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'Laggies' review: Familiar story with impressive cast

In this image released by A24 Films, Keira

In this image released by A24 Films, Keira Knightley appears in a scene from "Laggies." Credit: A24 Films

The title of Lynn Shelton's comedy-drama "Laggies" is never explained, but here's a guess: The term "slackers" was taken.

"Laggies" tells the story of just one laggie, Megan Burch, a peppy but highly unmotivated and irresponsible 28-year-old played with oodles of charm by Keira Knightley. Her prom was 10 years ago, but Megan is forever on summer break, still working as the sign-twirling girl for her father's accounting business (Jeff Garlin appears briefly as Ed Burch). One night, Megan reluctantly buys booze for Annika Hunter, a jaded but vulnerable teen played by Chlöe Grace Moretz. Before long, the adult and the minor are BFFs, bopping around town, going to parties and having giggly sleepovers.

Overgrown adolescents in movies are usually male, and almost always played by Seth Rogen or Jason Segel, but every now and then a woman gets to step into the role. Charlize Theron in "Young Adult" and Juliette Lewis in this year's "Kelly and Cal" are two recent examples, and both those movies covered themes of regression and misbehavior. First-time screenwriter Andrea Seigel may be treading familiar territory with "Laggies," but her characters -- and not just the female ones -- think and talk like real people. The capable cast, including Mark Webber as Megan's clueless fiancé, certainly helps.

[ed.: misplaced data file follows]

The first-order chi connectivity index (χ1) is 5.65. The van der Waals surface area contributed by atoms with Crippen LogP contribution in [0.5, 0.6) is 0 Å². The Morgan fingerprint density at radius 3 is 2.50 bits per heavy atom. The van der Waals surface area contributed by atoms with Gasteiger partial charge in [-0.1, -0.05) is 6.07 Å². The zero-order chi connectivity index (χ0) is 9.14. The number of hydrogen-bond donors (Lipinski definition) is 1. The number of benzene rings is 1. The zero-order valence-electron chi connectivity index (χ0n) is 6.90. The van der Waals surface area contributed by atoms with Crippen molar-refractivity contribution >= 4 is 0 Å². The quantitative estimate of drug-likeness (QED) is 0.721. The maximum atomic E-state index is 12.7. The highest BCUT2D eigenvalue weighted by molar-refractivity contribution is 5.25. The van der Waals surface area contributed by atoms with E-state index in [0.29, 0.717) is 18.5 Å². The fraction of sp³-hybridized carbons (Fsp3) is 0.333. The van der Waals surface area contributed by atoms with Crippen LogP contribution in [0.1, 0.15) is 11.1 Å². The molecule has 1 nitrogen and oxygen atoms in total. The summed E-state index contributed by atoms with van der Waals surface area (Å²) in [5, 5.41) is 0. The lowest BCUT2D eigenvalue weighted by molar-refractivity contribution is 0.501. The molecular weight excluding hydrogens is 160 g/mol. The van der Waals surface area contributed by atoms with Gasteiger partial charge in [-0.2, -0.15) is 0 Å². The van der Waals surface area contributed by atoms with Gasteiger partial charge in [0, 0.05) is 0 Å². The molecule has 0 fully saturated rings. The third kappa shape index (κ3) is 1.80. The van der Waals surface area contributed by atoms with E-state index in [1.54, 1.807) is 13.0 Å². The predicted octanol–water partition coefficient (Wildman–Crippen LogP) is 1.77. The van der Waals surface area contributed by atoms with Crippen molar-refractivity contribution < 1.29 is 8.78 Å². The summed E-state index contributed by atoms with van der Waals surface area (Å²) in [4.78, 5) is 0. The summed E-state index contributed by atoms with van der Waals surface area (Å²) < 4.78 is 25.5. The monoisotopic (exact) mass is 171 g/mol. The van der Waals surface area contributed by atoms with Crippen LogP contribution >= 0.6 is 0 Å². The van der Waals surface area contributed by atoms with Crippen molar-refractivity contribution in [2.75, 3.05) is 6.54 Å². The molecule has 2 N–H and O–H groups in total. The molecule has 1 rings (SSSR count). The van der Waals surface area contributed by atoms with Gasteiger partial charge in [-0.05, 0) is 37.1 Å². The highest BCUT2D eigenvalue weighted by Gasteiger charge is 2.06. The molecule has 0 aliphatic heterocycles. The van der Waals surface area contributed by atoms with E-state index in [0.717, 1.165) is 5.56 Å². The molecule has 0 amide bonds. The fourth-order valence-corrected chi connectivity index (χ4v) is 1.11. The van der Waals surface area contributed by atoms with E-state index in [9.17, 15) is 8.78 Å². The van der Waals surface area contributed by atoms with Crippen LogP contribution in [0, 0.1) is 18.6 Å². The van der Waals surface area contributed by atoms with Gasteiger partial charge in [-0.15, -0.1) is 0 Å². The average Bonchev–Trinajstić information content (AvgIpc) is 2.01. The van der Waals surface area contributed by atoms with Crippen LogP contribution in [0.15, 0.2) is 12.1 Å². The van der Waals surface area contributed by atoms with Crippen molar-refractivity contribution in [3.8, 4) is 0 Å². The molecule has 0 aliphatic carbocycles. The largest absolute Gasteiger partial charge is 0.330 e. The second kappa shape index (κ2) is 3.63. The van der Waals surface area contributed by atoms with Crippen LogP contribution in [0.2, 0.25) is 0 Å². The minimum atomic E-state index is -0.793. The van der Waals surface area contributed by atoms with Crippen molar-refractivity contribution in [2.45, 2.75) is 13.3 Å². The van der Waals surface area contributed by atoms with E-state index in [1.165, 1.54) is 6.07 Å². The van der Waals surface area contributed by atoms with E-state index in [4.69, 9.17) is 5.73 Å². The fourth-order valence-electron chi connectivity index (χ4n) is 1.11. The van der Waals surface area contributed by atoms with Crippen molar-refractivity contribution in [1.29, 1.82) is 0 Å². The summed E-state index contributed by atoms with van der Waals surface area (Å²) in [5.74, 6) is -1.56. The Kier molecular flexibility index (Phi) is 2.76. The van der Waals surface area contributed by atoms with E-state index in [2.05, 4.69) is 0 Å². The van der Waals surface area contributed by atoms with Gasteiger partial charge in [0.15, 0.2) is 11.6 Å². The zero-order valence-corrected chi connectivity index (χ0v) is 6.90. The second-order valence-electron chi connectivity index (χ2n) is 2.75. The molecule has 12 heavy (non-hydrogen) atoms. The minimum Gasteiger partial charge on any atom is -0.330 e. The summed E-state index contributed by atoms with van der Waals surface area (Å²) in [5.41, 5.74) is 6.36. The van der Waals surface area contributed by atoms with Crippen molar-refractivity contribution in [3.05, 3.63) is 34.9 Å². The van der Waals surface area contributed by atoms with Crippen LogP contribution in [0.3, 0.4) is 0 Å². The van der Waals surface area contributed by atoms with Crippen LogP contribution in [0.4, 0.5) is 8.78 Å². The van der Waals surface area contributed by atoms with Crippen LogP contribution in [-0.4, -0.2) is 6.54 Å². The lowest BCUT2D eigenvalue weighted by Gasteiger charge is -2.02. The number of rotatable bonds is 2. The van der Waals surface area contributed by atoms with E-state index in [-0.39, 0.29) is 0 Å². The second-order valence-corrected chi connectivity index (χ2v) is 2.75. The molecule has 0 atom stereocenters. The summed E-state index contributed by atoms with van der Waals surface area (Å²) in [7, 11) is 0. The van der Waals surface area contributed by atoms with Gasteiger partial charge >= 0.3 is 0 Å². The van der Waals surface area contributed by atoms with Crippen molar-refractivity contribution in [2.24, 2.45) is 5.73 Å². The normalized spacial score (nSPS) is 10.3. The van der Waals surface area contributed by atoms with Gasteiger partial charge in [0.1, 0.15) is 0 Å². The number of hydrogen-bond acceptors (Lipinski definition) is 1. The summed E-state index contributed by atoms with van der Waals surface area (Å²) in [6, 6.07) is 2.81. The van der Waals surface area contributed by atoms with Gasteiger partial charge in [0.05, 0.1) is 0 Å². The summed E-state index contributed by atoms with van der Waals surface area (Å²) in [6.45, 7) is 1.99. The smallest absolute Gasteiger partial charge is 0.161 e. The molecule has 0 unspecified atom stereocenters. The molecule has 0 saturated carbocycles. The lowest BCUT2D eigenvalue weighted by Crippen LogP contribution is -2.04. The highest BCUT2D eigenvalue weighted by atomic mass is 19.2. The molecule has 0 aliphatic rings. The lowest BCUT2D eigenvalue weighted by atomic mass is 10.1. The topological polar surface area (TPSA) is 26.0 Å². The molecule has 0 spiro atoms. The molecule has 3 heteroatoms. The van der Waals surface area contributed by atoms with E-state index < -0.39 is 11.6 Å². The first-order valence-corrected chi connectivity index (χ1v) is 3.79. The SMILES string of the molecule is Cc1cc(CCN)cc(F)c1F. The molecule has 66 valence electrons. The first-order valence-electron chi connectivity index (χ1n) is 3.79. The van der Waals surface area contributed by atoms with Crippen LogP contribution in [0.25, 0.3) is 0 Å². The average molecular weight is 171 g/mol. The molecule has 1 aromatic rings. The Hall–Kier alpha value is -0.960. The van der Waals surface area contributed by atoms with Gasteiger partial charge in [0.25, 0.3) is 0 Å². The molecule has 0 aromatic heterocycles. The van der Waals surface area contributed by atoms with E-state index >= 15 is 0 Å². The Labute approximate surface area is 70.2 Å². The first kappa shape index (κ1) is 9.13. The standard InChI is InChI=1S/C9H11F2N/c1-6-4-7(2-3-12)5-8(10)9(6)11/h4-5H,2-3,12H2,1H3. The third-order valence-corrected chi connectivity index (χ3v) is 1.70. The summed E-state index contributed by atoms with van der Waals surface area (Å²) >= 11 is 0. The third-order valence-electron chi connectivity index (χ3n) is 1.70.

Speaking of which, Sam Rockwell gives "Laggies" a welcome jolt of male energy as Annika's father, Craig. Though not on screen much, Rockwell sketches Craig quickly and vividly: a divorced divorce attorney, bitter but not totally humorless, a single father who refuses to play mother, too. Craig will fall for Megan, of course, but he's in no mood to feed her delusions of youth. "Wow," he says upon meeting her, "high school girls are looking rougher and rougher these days."

"Laggies" is a mainstream effort from Shelton, an otherwise resolutely indie filmmaker (her 2012 film "Your Sister's Sister" was entirely improvised). Shelton's loose, from-the-hip style and her on-location scenes in Seattle (her hometown) help make this formulaic story feel fresh.

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